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Rabies – Introduction, Causes, Symptoms, Treatment and Prevention

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Immediately linked to the bite or scratch of a stray animal and all those injections in the stomach, Rabies is a serious viral infection. Generally, by the time the symptoms manifest, it is too late to save the infected individual. However, an individual who may have been exposed to rabies can generally be treated effectively if he/she seek help immediately.

What is Rabies?

Rabies, also known as hydrophobia, is an acute viral infection which is almost always fatal. It comes under the category of communicable diseases and is transmitted by farm or wild animals; usually carnivores like dogs, cats, jackals, racoons. It is mostly seen in Africa and parts of South East Asia. Islands such as Australia, New Zealand, Iceland, Taiwan, Japan and Cyprus do not have rabies. It is classified under zoonotic diseases (zoonotic means pertaining to animals).

Causes of Rabies

Rabies in humans is due to the bite of a rabid animal. The virus is transmitted through the animal’s saliva. Farm animals like dogs, cows, horses, goats, rabbits and wild animals like jackals, bats, coyotes, foxes and hyenas can transmit rabies if they are infected. In India, stray dogs are the most likely source of infection, as pets are vaccinated.

Handling the rabies virus in the laboratory, exploring caves where there may be bats or camping in the forest where wild animals are present are the usual circumstances in which the bite of a rabid animal is inflicted.

Human-to-human transmission has not been documented. If a rabid animal licks an open wound on a person, the virus can be transmitted. Wounds of the head and neck are more dangerous as the infection can reach the brain faster.

Signs and Symptoms of Rabies

The symptoms and signs of rabies do not occur till late stages of the disease, by which time the virus has spread to the brain causing encephalitis, and death soon after.

Rabies has an incubation period, which means that it is dormant in the person’s body for some days before the symptoms and signs appear. The early symptoms are headache, sore throat, fever and tingling at the spot where the bite is.

Symptoms like excessive salivation, difficulty in swallowing, fear of water due to swallowing difficulty, anxiety, confusion, insomnia and even partial paralysis and sometimes coma indicate rabies.

The person is intolerant to sound, light and even a cold current of air. Fear of air (aerophobia) is seen.

Diagnosis of Rabies

If you have been bitten by a stray dog or wild animal, it is wise to assume that the animal has rabies and the person should be immediately vaccinated to save his life. If the animal is a pet and it can be verified from the owner or veterinarian that the animal is not rabid, only in these cases is the person not vaccinated.

Securing or capturing the animal after it has bitten a person is extremely helpful as the animal can be handed to the local agency to determine if it has rabies.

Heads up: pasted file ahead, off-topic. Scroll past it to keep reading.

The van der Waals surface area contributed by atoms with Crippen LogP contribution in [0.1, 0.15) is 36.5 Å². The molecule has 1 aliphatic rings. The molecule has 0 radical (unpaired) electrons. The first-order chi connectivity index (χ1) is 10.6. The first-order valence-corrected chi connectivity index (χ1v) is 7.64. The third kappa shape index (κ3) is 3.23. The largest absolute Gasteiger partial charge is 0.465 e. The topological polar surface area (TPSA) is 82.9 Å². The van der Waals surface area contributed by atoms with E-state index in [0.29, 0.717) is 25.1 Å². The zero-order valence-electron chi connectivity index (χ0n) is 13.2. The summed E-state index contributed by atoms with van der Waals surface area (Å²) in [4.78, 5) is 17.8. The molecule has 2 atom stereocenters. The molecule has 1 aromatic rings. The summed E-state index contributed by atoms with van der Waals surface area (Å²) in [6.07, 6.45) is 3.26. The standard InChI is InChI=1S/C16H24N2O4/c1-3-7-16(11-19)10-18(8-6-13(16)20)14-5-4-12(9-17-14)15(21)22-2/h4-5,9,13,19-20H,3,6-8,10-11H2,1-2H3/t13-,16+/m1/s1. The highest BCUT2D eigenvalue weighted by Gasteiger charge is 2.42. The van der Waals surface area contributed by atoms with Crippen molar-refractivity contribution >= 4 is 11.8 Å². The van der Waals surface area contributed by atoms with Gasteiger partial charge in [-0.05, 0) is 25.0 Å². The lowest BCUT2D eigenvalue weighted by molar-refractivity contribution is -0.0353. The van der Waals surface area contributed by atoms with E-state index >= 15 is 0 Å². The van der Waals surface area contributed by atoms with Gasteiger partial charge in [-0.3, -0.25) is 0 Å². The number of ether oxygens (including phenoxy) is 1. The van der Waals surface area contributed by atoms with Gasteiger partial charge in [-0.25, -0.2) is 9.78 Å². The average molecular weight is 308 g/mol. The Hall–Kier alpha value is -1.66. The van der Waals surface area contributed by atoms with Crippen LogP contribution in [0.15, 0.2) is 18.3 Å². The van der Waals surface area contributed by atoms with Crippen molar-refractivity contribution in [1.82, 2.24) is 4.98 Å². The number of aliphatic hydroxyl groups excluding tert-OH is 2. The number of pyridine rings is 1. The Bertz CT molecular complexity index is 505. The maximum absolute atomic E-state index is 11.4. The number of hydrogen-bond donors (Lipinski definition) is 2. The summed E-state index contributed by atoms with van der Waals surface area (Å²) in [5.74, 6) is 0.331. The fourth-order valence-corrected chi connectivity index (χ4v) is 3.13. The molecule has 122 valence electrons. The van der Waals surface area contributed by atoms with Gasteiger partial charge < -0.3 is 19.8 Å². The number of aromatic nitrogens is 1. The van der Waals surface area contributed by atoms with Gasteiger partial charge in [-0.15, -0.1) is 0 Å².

Your doctor will ask you to describe the animal’s behavioural (was it friendly or angry) as wild animals are unlikely to be friendly to humans. He or she will also ascertain how you got the bite and what happened to the animal – did it escape or has it been captured? If the animal is captured, it can be examined for signs of rabies and if it is found to be healthy the victim can be spared the vaccination shots.

Investigation of Rabies

The rabies antigen can be detected by a method called immunofluorescence, using a small tissue from the skin. The virus can be isolated from the saliva of the infected patient.

Treatment of Rabies

If an animal bites you, there may be a wound, so visit your doctor or a clinic close by. Immediately wash the wound and the area around it with a lot of soap and water. If the animal is known to have rabies, the anti-rabies vaccine must be started right away. If you’re unsure whether the animal is rabid or not, it is better to take the vaccine.

If the animal is a pet or farm animal, it can be kept under observation for about ten days to see if it has rabies. If the animal is healthy and does not display any signs of rabies, the injections may be unnecessary.

Unfortunately, no specific treatment for rabies exists. Rabies is usually fatal and there are hardly any survivors.

Anti-rabies Vaccine

Rabies immune globulin: This is a fast-acting injection that prevents the virus from infecting the person. It should be given as soon as possible for maximum effect. A series of five injections are given in the arm over fourteen days.

Prevention of Rabies

  • Vaccinate pets regularly and educate neighbours and friends to do the same.
  • If you are travelling to a place where rabies is a health problem, ask your doctor if you should take the vaccine.
  • Keep small pets like rabbits and cats confined and never in the range of bigger or wild animals as these pets cannot be vaccinated.
  • Never walk your pets in the wild or in forest areas.
  • Keep bats out of your home. If a bat enters, get rid of it as soon as possible.
  • If you notice a wild or stray animal in your area, inform the local authorities.

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